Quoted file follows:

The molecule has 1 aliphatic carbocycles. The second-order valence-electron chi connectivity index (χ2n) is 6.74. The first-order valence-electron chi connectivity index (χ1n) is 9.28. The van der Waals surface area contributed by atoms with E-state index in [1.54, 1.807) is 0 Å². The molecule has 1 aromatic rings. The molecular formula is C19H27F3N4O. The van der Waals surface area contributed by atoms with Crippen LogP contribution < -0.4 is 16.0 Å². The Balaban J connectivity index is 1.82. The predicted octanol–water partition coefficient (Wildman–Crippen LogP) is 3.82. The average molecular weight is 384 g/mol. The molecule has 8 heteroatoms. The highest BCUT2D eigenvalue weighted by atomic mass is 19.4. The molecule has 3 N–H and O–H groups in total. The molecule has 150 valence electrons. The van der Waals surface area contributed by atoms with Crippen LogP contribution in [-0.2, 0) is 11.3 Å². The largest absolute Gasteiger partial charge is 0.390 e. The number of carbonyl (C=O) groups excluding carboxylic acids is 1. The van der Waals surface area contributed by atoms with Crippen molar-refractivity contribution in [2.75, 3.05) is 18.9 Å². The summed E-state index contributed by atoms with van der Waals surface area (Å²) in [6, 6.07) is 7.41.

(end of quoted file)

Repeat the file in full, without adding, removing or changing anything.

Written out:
The molecule has 1 aliphatic carbocycles. The second-order valence-electron chi connectivity index (χ2n) is 6.74. The first-order valence-electron chi connectivity index (χ1n) is 9.28. The van der Waals surface area contributed by atoms with E-state index in [1.54, 1.807) is 0 Å². The molecule has 1 aromatic rings. The molecular formula is C19H27F3N4O. The van der Waals surface area contributed by atoms with Crippen LogP contribution < -0.4 is 16.0 Å². The Balaban J connectivity index is 1.82. The predicted octanol–water partition coefficient (Wildman–Crippen LogP) is 3.82. The average molecular weight is 384 g/mol. The molecule has 8 heteroatoms. The highest BCUT2D eigenvalue weighted by atomic mass is 19.4. The molecule has 3 N–H and O–H groups in total. The molecule has 150 valence electrons. The van der Waals surface area contributed by atoms with Crippen LogP contribution in [-0.2, 0) is 11.3 Å². The largest absolute Gasteiger partial charge is 0.390 e. The number of carbonyl (C=O) groups excluding carboxylic acids is 1. The van der Waals surface area contributed by atoms with Crippen molar-refractivity contribution in [2.75, 3.05) is 18.9 Å². The summed E-state index contributed by atoms with van der Waals surface area (Å²) in [6, 6.07) is 7.41.